Century to PSC: Reconsider electricity ruling
CHARLESTON, W.Va. -- Century Aluminum offered the West Virginia Public Service Commission two alternatives to the special electric-rate case Friday that the company said would allow its Ravenswood plant to restart.
Earlier this month, Century rejected a PSC ruling that said the company could pay a lower rate for electricity -- which the company had required as a condition of reopening the shuttered Ravenswood plant -- but said the company's risk couldn't be placed on other Appalachian Power customers.
Century officials had asked to extend the deadline to file petitions asking the PSC to reconsider its order until Nov. 1. The PSC gave the company, and other agencies, until Friday.
In Friday's filing, Century said one of its plans -- an "Immediate Restart Modification" -- would allow the Ravenswood plant to open sometime in 2013. Under the other -- a "Future Restart Modification" -- the plant wouldn't open until "sometime in the future when [aluminum] prices materially increase."
Century released its filing at 5 p.m. Friday, and the company was still working on a statement late into the evening.
Century said the modifications are necessary because the PSC's Oct. 4 order does "not justify a decision to invest $90 million in restarting [the] Ravenswood" smelter.
Among the nine terms in the "Future Restart Modification," Century said it should be able to terminate the contract for a special power rate at any time. Doing this would provide "Century with additional flexibility to meet its electric costs in an economical manner," the company stated in its filing.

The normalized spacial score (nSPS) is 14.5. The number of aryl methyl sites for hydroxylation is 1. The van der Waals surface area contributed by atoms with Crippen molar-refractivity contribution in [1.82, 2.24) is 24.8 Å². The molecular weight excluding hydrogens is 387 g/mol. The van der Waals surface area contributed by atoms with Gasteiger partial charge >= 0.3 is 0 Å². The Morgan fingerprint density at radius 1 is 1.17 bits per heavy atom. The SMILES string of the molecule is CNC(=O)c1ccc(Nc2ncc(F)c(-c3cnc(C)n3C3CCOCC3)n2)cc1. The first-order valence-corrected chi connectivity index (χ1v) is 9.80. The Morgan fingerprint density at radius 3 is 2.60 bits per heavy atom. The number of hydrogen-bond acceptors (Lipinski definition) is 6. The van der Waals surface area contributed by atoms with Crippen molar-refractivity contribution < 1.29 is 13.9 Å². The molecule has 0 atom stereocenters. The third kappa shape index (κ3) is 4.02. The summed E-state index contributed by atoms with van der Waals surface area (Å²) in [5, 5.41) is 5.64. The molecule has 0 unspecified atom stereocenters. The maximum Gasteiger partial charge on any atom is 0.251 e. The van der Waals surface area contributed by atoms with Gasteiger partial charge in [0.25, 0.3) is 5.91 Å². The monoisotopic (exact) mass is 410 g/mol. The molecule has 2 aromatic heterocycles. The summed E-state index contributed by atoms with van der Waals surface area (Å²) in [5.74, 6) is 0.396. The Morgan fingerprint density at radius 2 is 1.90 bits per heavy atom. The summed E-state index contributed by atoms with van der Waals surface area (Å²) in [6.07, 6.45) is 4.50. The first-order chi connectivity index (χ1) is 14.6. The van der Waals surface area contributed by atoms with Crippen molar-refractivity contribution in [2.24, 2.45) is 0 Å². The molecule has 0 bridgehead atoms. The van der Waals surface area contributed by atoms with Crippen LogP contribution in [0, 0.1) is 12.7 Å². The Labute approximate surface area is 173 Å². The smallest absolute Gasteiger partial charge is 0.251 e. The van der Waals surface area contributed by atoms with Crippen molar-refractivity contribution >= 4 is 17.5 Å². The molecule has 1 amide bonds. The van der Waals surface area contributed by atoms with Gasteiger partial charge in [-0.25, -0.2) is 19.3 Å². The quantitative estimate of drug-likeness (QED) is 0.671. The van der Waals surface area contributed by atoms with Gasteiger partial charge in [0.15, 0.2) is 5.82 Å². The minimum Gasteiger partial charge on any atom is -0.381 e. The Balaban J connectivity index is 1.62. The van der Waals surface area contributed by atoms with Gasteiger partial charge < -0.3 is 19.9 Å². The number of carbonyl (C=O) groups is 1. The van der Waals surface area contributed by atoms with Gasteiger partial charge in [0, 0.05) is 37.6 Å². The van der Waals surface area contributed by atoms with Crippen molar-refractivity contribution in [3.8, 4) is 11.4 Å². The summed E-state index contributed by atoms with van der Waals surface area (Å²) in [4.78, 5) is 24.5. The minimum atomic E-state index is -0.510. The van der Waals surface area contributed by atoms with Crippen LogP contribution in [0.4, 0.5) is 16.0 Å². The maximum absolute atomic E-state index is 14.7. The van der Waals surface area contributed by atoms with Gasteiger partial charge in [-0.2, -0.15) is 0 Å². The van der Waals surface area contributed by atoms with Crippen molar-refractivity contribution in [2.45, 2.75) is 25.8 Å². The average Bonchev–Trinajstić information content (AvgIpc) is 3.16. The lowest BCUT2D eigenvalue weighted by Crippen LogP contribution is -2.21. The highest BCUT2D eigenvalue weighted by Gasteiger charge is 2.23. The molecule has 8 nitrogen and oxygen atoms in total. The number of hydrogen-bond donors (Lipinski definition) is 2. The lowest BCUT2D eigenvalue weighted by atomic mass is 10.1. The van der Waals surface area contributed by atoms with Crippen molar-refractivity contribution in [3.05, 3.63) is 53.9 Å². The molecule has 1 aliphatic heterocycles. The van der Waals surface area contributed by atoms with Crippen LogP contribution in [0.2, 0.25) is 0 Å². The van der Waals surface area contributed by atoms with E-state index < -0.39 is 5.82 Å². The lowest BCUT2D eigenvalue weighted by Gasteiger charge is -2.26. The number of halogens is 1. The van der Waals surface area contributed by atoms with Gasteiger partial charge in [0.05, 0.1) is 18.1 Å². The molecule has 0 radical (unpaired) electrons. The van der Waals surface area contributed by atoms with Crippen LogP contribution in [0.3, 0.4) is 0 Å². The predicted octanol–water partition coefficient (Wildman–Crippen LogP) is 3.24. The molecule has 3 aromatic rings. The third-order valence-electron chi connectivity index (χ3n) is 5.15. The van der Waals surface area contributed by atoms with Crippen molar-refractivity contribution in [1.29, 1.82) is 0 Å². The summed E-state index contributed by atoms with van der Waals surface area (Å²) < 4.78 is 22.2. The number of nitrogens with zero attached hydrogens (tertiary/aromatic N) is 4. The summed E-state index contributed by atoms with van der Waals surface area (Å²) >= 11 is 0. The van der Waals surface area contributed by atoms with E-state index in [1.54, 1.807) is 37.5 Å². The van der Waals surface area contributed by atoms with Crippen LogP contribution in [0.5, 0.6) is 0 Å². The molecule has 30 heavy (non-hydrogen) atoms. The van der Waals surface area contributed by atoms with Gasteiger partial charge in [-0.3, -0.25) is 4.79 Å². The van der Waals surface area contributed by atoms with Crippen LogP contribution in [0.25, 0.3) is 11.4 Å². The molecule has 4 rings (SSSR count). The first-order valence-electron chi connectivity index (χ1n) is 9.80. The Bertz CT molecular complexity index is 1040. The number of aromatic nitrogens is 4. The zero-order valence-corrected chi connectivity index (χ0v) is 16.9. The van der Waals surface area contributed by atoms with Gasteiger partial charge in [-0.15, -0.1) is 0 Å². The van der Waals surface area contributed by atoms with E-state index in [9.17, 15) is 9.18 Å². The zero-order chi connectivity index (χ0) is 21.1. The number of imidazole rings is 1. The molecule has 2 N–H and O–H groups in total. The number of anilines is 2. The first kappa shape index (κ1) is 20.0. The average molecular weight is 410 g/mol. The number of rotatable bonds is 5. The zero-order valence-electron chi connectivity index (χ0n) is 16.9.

The "Immediate Restart Modification" includes three points from the "Future Restart Modification," as well as five additional conditions.
Century proposes an annual cost shift capped at $37 million per year to ratepayers, which the PSC has rejected in the past. The PSC has said any risk that the company won't pay enough for its power would have to be assumed by the company, not other Appalachian Power customers.
However, Century said in its filing, that any deficit "would be the responsibility of the other ratepayers . . . . This cap limits the risk to other ratepayers."
Another provision in the alternative that could open the smelter by next year states that the special-rate contract with Appalachian Power "must be signed by Dec. 31, 2012, so Century qualifies for full annual tax and fixed cost credits."
"Century needs to obtain all of the benefits of the tax credits and the fixed cost credits in order to restart in 2013."
The Ravenswood plant closed in 2009. Century officials said that, to reopen the plant, the company would need a special rate for electricity based on the changing price of aluminum. The PSC's Consumer Advocate Division had argued against Century's proposal, saying that other Appalachian Power customers would see an increase in their bills.
The PSC's Consumer Advocate Division and the West Virginia Energy Users Group jointly filed a motion for clarification Friday regarding the special electric-rate case.
Among the numerous points made by the CAD and WVEUG, both groups "believe strongly that there should be no reduction in [aluminum] rates until after ratepayers receive a payback of the annual $20 million fixed cost credit."
Appalachian Power also filed a petition Friday for clarification and reconsideration of the PSC's Oct. 4 order. Appalachian Power questioned Century's "exposure to the volatile and cyclical aluminum industry."
Appalachian Power said in its filing that, after reviewing Century's financial position, it "discloses legitimate causes for concern."
"It is reasonable to doubt that Century Aluminum Company, whose financial prospects -- and even survival -- depend on the [changes] of the aluminum market, could offset serious losses resulting from those very same [changes]," the utility company said in its filing.
All parties have 10 days to respond to Century's petition. The PSC's final decision will be decided after those 10 days.
Reach Megan Workman at email@example.com or 304-348-5113.